Within 24 hours of the Heartbleed bug’s disclosure last week, an attacker used it to break into a major corporation, security experts told The New York Times.» Read More
Dell will release its fourth quarter earnings after the bell tonight, and despite some draconian cost cuts and a rock-bottom share price, it is an unattractive investment. And will be for the foreseeable future.
Apple will not be streaming the event to its website, a restriction it has historically used. Nor, I'm told, will Apple allow any communication devices into the event so those of us trying to cover it can live blog. No Blackberrys. No iPhones. No laptops of any kind.
Newspaper industry headlines just keep getting worse and worse. Over the weekend two more newspaper companies filed for bankruptcy and this week the downward spiral continues
For the first time since returning to Apple's C-suite back in 1997, Steve Jobs will not preside over the company's annual shareholder meeting which begins later this morning at 10am PST.
I'm disappointed that Barack Obama has so far refused to accept my LinkedIn invitation. However, I'm happy to report that Dodgers Manager Joe Torre "friended" me on Facebook! Never met the man, but, like, how cool is that?
Dallas Mavericks owner Mark Cuban was celebrating last night as "Man on Wire" won an Oscar last night. Cuban's Magnolia Home Entertainment will release the documentary on DVD. But we're loving what Cuban has done on his blog.
Today we introduce a weekly segment, "The Call of Shame", for CNBC's "The Call". It will highlight the lowlights and lowlifes in business and finance. This week's nominees are.......
Priceline is trading at a five-month high Thursday and drawing bullish options activity, after reporting quarterly earnings that exceeded Wall Street estimates.
Twitter has spawned a new way to communicate by limiting messages to 140 keystrokes. So here's a way to describe the Internet's latest craze within Twitter's space restrictions: It's a potluck of pithy self-expression simmering with whimsy, narcissism, voyeurism, hucksterism, tedium and sometimes useful information.
Barcelona was host to some of the most influential players in the mobile industry as they reunited Monday for the Mobile World Congress in an effort to figure out what the future holds for them.
Plus, Cramer makes the call on retail, oil, minerals and more.
Here's the perfect gift for those of you who, like me, were over the Facebook "25 Random Things About Me" phenom before it even started. It's the "1 Random Thing" T-shirt from Despair.com.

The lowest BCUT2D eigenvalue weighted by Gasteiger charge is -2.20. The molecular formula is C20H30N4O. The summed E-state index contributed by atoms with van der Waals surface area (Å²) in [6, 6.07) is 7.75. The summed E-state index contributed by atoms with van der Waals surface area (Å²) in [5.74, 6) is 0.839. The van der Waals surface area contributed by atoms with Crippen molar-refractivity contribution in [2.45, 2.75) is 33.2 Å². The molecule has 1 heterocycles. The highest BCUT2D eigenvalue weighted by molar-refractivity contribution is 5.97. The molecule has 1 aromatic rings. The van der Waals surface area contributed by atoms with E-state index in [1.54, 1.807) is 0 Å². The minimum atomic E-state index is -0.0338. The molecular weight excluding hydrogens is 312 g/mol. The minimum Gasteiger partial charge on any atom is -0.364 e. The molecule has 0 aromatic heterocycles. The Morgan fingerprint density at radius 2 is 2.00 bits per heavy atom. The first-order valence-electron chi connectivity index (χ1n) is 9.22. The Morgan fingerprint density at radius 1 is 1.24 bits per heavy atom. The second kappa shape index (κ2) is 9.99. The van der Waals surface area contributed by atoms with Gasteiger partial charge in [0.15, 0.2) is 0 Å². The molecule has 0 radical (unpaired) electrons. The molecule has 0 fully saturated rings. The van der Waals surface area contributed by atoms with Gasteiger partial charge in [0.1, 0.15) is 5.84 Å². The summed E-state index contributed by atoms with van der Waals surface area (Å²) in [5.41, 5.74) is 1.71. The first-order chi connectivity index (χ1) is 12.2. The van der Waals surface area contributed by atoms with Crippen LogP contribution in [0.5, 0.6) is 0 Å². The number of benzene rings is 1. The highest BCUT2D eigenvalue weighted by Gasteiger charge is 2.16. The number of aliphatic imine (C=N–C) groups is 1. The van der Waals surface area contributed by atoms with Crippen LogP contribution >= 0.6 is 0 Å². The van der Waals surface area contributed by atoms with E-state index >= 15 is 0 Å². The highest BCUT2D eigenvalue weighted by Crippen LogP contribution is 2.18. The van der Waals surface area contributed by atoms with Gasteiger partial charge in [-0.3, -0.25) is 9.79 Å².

At a site where people review their employers and reveal their pay, the number of reviews which include the words "layoff" and "severance" has doubled in six months. People are talking less about moving up or out of a company. They just want to keep the jobs they have.
I just got finished speaking with Paul Otellini, Intel's CEO, about his company's massive expansion plans, announced earlier today, and he tells me while his news wasn't enough to turn red ink into black on Wall Street, it did bring a smile to the face of at least one person.
Anyone who has covered Intel during its 41-year history knows the company's strategy during tough economic times: You gotta spend money to make money, with today's announcement, Paul Otellini set a new standard.
Will the day come when all education is delivered online? Cramer asked American Public Education's CEO for an answer.
Earthlink's PeoplePC is slashing prices to sway cost-conscious consumers to switch over to its dial-up service.
There may be a method to Cisco's madness when it comes to earnings announcements, and not running with the pack. The company reports after the bell tonight, and comes two weeks after the flood of tech earnings began.
Shares of Amazon.com leaped in extended trading Thursday as the retailer reported higher earnings that easily beat analysts' forecasts. The company also turned in a sales outlook that beat the Street.
Challenger, Gray & Christmas reported today the pace of tech industry job cuts jumped 167 percent in the second half of 2008, with computer, electronics and telecom firms slashing 186,995 jobs in 2008. It's the highest total since the 228,325 job cuts in 2003. And January is shaping up to be equally brutal.